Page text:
‘Making of a Strong Woman’: a constructivist grounded theory of the experiences of young women around menarche in Papua New Guinea

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Background: Menarche, the first menstruation, is a significant developmental milestone for females. In Papua New Guinea (PNG), menarche is an important socio-cultural event marking transition from girlhood to womanhood. PNG is a culturally and linguistically diverse nation, with wide-ranging socio-cultural beliefs and practices around menarche. This study explored post-menarcheal women’s understanding about body changes and menarche, preparation for menarche, and related cultural beliefs and practices at menarche. Methods: A constructivist grounded theory study was conducted with 98 female participants who originated from four PNG provinces: Eastern Highlands Province; East Sepik Province; Milne Bay Province; and National Capital District. The participants were purposively and theoretically sampled, with 10 focus group discussions and six individual interviews conducted using a semi-structured interview guide for data collection. Focus group discussions and interviews were voice recorded and transcribed. Data were inductively analyzed using initial, intermediate and advanced coding, memos and constant comparative methods to develop a theoretical model that explains women’s experiences at menarche. Interview participants also identified actions required to improve future experiences of girls at menarche in PNG. Results: A grounded theory comprising the core category of ‘Making of a Strong Woman’ and four interconnecting categories (‘Having Baby Sense’; ‘Beginning of Learning’; ‘Intensifying Learning’; and ‘Achieving Womanhood’) was constructed. ‘Urban’ and ‘Rural’ represented both geographical and socio-cultural intervening conditions that influence the experiences of girls at menarche. Experiences of young women at menarche were rooted in socio-cultural beliefs and practices. Women reported being physically and emotionally distressed and unprepared at onset of menarche. Mothers were considered important support, however, their ability to adequately prepare their daughters is limited by shame and secrecy. Despite these limitations, cultural practices at menarche provided an opportunity for intensive preparation of girls for womanhood. Conclusion: Limited pre-menarcheal awareness of the meaning of body changes and menarche of girls was linked to culture of shame and secrecy about open discussion on sexuality. However, traditional cultural practices provide an opportunity for collective support and focused learning for girls. Findings from this study have implications for broader sexual and reproductive health education programs in addressing menstrual health and hygiene in PNG, and the Pacific.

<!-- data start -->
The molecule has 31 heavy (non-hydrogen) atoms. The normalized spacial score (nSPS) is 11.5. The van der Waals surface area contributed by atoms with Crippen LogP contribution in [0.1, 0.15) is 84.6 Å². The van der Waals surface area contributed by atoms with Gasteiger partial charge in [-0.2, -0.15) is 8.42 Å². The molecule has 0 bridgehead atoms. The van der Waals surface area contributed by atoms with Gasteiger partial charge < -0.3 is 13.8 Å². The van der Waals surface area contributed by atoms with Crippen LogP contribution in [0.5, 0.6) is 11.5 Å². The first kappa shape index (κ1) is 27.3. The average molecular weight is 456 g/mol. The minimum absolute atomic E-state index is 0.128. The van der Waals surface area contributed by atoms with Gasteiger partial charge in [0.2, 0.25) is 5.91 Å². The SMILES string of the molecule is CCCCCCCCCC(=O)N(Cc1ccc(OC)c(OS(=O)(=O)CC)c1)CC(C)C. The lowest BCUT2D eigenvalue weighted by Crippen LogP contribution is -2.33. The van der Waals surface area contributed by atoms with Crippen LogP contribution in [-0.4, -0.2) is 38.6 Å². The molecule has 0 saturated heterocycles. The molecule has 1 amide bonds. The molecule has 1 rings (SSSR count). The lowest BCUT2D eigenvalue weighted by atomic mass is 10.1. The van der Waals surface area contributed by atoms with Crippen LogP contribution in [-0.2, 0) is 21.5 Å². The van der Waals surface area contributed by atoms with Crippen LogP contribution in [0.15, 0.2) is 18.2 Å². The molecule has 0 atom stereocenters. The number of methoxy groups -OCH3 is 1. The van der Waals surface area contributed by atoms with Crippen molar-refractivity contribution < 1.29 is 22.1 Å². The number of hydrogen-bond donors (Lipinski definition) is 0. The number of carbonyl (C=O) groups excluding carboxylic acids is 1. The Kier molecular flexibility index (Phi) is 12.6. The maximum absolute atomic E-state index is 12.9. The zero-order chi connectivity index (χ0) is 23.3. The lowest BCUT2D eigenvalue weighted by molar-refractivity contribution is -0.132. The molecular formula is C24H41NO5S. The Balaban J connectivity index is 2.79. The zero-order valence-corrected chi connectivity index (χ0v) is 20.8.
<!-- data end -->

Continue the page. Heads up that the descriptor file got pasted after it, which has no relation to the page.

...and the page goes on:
Maulingin-Gumbaketi, E., Larkins, S., Gunnarsson, R., Rembeck, G., Whittaker, M., & Redman-MacLaren, M. (2021). ‘Making of a Strong Woman’: a constructivist grounded theory of the experiences of young women around menarche in Papua New Guinea. BMC Women’s Health, 21(1). https://doi.org/10.1186/s12905-021-01229-0

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